RS PIR Test

Jon Bain

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Just wanted to let you know I glued the lense on the outside of the box for the second camera.  I now have both loaded with 24 exp. film and both are attached to the same tree facing the feeder.  

This is a true field test to see if this has a bearing on distance.  Any pictures the new camera takes that the old one does not will have to be to the distace the PIR is detecting changes at.

I'm a little worried because I have both cameras there together and if someone finds them they are both gone.  Oh well, I'll take the chance in the name of progress.  I'll let you know how it turns out sometime next week when I get back in town.

(Edited by Jon Bain at 12:33 am on July 31, 2001)
 



Richard Webb

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Hi Jon - Sounds like a good focal length test for the PIR. I found some plastic bolts that thread into the bottom of the PF where the tripod is mounted. Now the PF rests on both the large IC and switch. For security all we need is a small diameter cable to keep the honest guys honest. I have been lugging around an Ammo Can with Brinks Security Cable, and it's a bear. I was thinking, if someone wanted it bad enough they would go home and get their hack saw, and cut the U Bolt.
 

Jon Bain

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Richard, I'm reporting in from FL right now.  Yesterday before I left home I went out and checked the camera.  The old one with the lense on the inside had six exposures taken and the new one only had three.  It may be because the old one is only about 12 inches off the ground and the new one directly above it is 16 inches off the ground.  This is going to be an interesting test.  Next rolls of film I'll have to swap the camera positions on the tree and see what happens.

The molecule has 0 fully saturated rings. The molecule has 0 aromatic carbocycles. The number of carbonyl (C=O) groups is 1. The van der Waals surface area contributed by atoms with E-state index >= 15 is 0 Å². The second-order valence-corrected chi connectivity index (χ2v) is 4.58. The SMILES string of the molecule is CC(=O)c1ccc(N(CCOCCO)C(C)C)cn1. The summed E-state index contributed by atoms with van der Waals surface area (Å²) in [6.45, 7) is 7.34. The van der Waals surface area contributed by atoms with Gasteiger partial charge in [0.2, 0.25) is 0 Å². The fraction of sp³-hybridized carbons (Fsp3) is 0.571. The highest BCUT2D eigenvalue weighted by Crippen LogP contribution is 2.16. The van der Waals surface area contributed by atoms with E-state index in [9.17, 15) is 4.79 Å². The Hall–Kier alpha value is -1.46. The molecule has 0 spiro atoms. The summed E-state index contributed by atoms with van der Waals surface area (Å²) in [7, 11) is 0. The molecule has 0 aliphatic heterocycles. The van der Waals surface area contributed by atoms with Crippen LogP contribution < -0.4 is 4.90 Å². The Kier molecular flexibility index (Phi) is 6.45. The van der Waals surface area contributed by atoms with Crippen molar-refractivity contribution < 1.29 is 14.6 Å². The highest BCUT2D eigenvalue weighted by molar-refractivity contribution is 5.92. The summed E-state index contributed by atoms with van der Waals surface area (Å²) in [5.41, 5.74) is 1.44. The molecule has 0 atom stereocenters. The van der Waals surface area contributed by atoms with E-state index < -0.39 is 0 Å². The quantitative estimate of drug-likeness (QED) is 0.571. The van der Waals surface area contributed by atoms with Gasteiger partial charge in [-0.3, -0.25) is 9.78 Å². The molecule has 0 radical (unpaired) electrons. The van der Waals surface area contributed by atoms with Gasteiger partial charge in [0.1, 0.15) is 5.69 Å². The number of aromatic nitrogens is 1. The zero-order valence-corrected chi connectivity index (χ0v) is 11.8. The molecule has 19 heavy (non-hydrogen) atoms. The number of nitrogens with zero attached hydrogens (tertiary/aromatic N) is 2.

Richard Webb

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Jon, I have my 9 volt battery behind the PIR board in the cutout section, and it pushes the PIR board out at little. If you have your board up against the back wall of the enclosure your focal length would be the same as mine on the outside. I found some 1/16" steel cable, and made a security cable with a tiny pad lock. With the tiny 5/32 Eye Bolts on each side, a guy could rip it loose with one yank. Thinking about putting a small steel tube through the enclosure, and threading the cable through the tube. That way, it would take more than one good yank to break the plastic enclosure. The 1/16" cable would probably cut thief's hand down to the bone instead.  
 

Jon Bain

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Richard, I did not think about the battery pushing the PIR out like that.  Mine is against the back and when I made the first unit, it measured the same distance from the PIR to the lense as when it was assembled in its original form as a door chime.  Maybe I'll need to move this lense back to the inside, we'll see.  I'll also need to see some photos of how you are developing the camera security system.  Post them on your web page or here if you get a chance.  I'll be back home tomorrow and I'll check the cameras then to see what has happened.  I'll keep everyone informed.
 

Richard Webb